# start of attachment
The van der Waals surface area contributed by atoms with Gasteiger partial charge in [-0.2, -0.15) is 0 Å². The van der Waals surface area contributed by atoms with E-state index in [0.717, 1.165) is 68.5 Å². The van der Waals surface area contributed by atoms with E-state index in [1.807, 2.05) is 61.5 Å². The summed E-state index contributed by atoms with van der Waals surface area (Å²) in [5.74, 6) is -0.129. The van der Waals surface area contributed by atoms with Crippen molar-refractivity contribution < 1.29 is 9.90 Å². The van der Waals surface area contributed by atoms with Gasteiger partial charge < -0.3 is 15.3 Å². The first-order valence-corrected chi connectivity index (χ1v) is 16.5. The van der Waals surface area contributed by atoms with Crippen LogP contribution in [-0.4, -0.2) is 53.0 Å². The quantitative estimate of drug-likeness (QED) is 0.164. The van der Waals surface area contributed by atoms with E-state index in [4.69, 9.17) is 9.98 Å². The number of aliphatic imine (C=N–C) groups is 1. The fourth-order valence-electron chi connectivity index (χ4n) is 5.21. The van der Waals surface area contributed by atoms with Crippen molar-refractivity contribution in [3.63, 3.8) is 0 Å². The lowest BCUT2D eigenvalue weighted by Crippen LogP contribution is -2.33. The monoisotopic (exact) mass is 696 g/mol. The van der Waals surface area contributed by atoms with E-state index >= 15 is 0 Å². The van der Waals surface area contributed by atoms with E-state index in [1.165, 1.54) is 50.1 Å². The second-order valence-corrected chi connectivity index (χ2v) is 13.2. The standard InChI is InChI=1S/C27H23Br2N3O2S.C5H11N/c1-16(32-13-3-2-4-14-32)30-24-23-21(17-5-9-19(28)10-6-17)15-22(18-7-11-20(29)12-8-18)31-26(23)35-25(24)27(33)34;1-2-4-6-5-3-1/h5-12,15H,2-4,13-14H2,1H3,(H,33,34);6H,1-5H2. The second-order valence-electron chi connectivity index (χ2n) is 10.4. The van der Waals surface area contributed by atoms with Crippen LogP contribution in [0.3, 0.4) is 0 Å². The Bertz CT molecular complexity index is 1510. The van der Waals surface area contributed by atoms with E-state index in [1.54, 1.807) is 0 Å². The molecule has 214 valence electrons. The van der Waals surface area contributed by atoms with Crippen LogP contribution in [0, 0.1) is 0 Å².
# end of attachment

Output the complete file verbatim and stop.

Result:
The van der Waals surface area contributed by atoms with Gasteiger partial charge in [-0.2, -0.15) is 0 Å². The van der Waals surface area contributed by atoms with E-state index in [0.717, 1.165) is 68.5 Å². The van der Waals surface area contributed by atoms with E-state index in [1.807, 2.05) is 61.5 Å². The summed E-state index contributed by atoms with van der Waals surface area (Å²) in [5.74, 6) is -0.129. The van der Waals surface area contributed by atoms with Crippen molar-refractivity contribution < 1.29 is 9.90 Å². The van der Waals surface area contributed by atoms with Gasteiger partial charge < -0.3 is 15.3 Å². The first-order valence-corrected chi connectivity index (χ1v) is 16.5. The van der Waals surface area contributed by atoms with Crippen LogP contribution in [-0.4, -0.2) is 53.0 Å². The quantitative estimate of drug-likeness (QED) is 0.164. The van der Waals surface area contributed by atoms with E-state index in [4.69, 9.17) is 9.98 Å². The number of aliphatic imine (C=N–C) groups is 1. The fourth-order valence-electron chi connectivity index (χ4n) is 5.21. The van der Waals surface area contributed by atoms with Crippen molar-refractivity contribution in [3.63, 3.8) is 0 Å². The lowest BCUT2D eigenvalue weighted by Crippen LogP contribution is -2.33. The monoisotopic (exact) mass is 696 g/mol. The van der Waals surface area contributed by atoms with E-state index >= 15 is 0 Å². The van der Waals surface area contributed by atoms with E-state index in [1.165, 1.54) is 50.1 Å². The second-order valence-corrected chi connectivity index (χ2v) is 13.2. The standard InChI is InChI=1S/C27H23Br2N3O2S.C5H11N/c1-16(32-13-3-2-4-14-32)30-24-23-21(17-5-9-19(28)10-6-17)15-22(18-7-11-20(29)12-8-18)31-26(23)35-25(24)27(33)34;1-2-4-6-5-3-1/h5-12,15H,2-4,13-14H2,1H3,(H,33,34);6H,1-5H2. The second-order valence-electron chi connectivity index (χ2n) is 10.4. The van der Waals surface area contributed by atoms with Crippen LogP contribution in [0.3, 0.4) is 0 Å². The Bertz CT molecular complexity index is 1510. The van der Waals surface area contributed by atoms with E-state index in [1.54, 1.807) is 0 Å². The molecule has 214 valence electrons. The van der Waals surface area contributed by atoms with Crippen LogP contribution in [0, 0.1) is 0 Å².